The reason this works, mathematically, is because quantum wave mechanics allows “negative” probabilities.  Look back at the interference distribution and choose some place on it where the probability is zero.  If only one slit had been open, the probability of detecting a particle at this point would have been nonzero.  So how is it that by adding another slit – by adding another possible path through which a particle could reach that point – that we decrease its likelihood to reach that point?  The answer, mathematically, is that by adding waves prior to taking their magnitude, terms that are out of phase can cancel each other, resulting in a sort of negative probability.

However, something doesn’t make sense.  Remember that the wave ΨL(x) is associated with a particle that travels through the left slit and wave ΨR(x) is associated with a particle that travels through the right slit.  But what can this possibly mean if we have already assumed that it is not the case that the particle passes through the left slit or the right slit?

This is the very heart of the so-called “measurement problem.”  By localizing the particle (or whatever the hell it is) within the two slits, we assume that it is in superposition Ψ(x) = ΨL(x) + ΨR(x).  But if we subsequently measure the particle as having come from one of the slits (called a “which-way” measurement), then we were wrong about its earlier state.  And if we were right about its earlier state, then it will forever remain in a superposition, unless we allow for nonlinear, irreversible "collapse," whatever the hell that is.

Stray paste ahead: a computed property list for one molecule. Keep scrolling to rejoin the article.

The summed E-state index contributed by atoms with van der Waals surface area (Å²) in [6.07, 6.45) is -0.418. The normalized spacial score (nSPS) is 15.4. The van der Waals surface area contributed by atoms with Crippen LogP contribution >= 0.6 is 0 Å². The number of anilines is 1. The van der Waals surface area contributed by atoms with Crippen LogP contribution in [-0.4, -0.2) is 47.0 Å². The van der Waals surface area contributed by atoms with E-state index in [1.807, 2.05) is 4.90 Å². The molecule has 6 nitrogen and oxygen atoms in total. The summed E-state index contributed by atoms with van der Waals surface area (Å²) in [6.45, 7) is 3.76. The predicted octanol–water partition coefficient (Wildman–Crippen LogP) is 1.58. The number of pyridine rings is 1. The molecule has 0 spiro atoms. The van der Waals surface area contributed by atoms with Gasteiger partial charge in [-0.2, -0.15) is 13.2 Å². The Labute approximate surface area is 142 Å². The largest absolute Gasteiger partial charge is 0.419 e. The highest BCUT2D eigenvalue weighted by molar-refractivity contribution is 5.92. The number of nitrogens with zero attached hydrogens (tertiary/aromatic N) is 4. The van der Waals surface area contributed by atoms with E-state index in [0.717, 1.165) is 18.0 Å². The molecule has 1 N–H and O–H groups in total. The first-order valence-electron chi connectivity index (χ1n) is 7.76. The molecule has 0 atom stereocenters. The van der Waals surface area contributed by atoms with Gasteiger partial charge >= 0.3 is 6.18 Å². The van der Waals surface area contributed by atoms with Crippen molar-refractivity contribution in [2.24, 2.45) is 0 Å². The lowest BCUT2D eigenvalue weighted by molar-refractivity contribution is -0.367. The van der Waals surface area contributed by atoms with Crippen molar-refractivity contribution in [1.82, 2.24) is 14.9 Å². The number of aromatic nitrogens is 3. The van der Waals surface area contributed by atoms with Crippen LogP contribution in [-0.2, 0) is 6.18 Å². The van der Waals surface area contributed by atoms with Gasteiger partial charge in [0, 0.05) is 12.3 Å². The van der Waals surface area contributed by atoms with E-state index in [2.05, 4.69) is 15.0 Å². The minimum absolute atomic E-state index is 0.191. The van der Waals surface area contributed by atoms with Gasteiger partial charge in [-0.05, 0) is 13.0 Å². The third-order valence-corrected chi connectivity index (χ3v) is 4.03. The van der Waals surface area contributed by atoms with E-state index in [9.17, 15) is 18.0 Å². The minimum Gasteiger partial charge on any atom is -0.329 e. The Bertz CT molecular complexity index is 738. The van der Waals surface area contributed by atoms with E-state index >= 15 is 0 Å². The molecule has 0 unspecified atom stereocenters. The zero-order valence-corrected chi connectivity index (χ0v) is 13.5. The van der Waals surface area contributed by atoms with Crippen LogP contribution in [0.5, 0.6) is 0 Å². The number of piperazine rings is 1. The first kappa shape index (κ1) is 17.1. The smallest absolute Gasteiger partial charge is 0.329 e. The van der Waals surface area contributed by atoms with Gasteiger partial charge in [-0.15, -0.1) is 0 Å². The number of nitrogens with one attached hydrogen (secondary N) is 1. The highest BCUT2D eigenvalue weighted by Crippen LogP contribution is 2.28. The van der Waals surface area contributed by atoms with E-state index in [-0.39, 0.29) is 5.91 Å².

So there is something very weird, and possibly wrong, with option b).  So maybe option a) is right and we just have to accept nonlocality.  After all, quantum entanglement also seems to require nonlocality, so maybe that’s just a fact about the quantum world.  Physicist Yakir Aharonov has written a lot on the topic of nonlocality in quantum measurement, such as this.